I realized that the word “Delete” did have some positive emotions attached to it after all once I took the SolidWorks Advanced Surface Modeling class that Randy Simmons offered in our Cincinnati office. Here is the why and how:
FEA on sheetmetal components is accomplished by creating a shell mesh. The prerequisite for a shell mesh in SolidWorks 2009 is either a surface body, or a sheetmetal body. Often, the requirements for a shell mesh are realized after the solid geometry has been constructed, as in the figure below:
In this case, the shell mesh is to be created on the highlighted outside surfaces. To convert the solid structure into a surface body, the user has two choices:
1. OFFSET SURFACE: This is the easiest approach to take. Simply selecting the outside surfaces, and choosing a zero distance offset from these faces will achieve the desired result. It would be advisable to delete the solid body afterward, so that the only body on the graphics window is the surface body.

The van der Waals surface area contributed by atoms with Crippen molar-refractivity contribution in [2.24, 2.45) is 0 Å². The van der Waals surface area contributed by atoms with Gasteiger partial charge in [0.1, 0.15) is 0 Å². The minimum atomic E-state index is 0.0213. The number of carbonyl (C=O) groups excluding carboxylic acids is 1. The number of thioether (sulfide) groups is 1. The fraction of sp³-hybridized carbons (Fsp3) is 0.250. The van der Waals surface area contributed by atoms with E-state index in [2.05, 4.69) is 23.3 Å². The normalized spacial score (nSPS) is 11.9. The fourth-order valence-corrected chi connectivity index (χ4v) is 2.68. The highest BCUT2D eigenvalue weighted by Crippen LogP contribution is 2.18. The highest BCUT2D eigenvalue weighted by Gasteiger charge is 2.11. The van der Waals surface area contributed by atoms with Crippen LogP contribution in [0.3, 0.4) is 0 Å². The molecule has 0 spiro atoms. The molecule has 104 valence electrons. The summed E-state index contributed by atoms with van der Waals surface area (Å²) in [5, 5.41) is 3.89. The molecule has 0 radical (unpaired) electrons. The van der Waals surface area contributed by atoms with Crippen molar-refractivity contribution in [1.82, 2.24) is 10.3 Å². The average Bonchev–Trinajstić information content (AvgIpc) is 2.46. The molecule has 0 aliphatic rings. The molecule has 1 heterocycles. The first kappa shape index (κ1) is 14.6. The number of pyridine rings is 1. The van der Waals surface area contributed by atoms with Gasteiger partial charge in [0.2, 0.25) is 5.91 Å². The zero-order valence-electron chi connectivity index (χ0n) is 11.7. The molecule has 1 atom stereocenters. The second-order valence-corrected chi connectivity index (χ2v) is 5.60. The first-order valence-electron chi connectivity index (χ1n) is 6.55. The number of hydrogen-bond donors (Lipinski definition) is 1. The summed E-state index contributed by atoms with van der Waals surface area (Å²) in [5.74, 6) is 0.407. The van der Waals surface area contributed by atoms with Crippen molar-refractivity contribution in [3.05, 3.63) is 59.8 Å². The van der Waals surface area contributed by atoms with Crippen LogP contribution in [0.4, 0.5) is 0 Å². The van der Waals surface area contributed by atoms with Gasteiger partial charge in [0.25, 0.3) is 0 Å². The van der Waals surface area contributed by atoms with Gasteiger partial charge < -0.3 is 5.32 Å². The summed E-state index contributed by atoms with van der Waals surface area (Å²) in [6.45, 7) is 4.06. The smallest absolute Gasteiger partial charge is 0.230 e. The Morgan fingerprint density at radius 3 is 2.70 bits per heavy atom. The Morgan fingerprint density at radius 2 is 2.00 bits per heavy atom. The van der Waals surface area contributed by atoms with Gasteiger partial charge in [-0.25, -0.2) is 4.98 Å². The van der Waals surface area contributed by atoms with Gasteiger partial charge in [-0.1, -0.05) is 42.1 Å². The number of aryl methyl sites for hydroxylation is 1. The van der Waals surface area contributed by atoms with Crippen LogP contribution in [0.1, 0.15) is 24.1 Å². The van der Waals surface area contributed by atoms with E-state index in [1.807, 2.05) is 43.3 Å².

2.DELETE FACE: This is a little trickier to use. I found this method, but am yet to use it in a specific case. I am sure I will find the need for it at some point:
a. Highlight the required faces for the shell mesh
b. Right click on one of the faces and do an Invert Selection. This should pick up all the other surfaces on the structure.
c. Use the Delete Face command (either by right clicking on the selected faces as in the figure below, or from the Surfaces toolbar, or Insert > Face > Delete), and accept the defaults.
Either method should help convert a solid body into a surface body, thus facilitating a shell mesh for subsequent FEA using Simulation 2009.
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